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Philotheos

Volume 17, 2017

Christina Danko
Pages 84-88

Hume, Kant and Kierkegaard
An Unlikely Trio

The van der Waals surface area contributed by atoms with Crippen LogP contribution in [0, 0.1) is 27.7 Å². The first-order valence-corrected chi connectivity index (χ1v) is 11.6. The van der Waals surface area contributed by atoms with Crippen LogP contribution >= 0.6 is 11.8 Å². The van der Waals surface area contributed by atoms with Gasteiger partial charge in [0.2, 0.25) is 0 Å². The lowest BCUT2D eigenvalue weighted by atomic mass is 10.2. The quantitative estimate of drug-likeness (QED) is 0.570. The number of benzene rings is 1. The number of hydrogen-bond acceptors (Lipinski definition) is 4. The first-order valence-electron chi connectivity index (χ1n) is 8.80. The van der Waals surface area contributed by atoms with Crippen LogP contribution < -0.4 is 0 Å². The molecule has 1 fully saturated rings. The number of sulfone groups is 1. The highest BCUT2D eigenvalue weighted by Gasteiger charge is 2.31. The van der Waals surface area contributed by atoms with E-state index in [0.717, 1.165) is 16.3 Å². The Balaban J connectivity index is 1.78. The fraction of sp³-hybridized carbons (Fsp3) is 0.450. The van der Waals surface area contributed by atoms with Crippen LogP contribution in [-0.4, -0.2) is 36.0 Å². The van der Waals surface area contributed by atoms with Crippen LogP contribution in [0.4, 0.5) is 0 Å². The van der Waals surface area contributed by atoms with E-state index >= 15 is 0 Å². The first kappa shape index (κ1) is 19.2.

At a time when certain scholars insist that the self does not exist and is not worth discussing, a return to the work of Kierkegaard proves valuable insofar as he considers this topic without appeal to abstractions and instead by way of lived experiences. My paper argues that we gain crucial insights into what constitutes Kierkegaard’s lived self by considering the trajectory of a debate between two of his most prominent predecessors, Hume and Kant. From Hume we gain an account of the problem of thinking the self abstractly (i.e., the paradox of the bundle of perceptions having to be itself a perception) and how this problem vaguely connects to the passions. From Kant we gain an account of the psychological morality framing the self and the radical evil at its heart. I suggest that Kierkegaard builds on these accounts by synthesizing their abstract components in an embodied, dynamic context, showing (not telling) how the self can be presented in everyday experiences.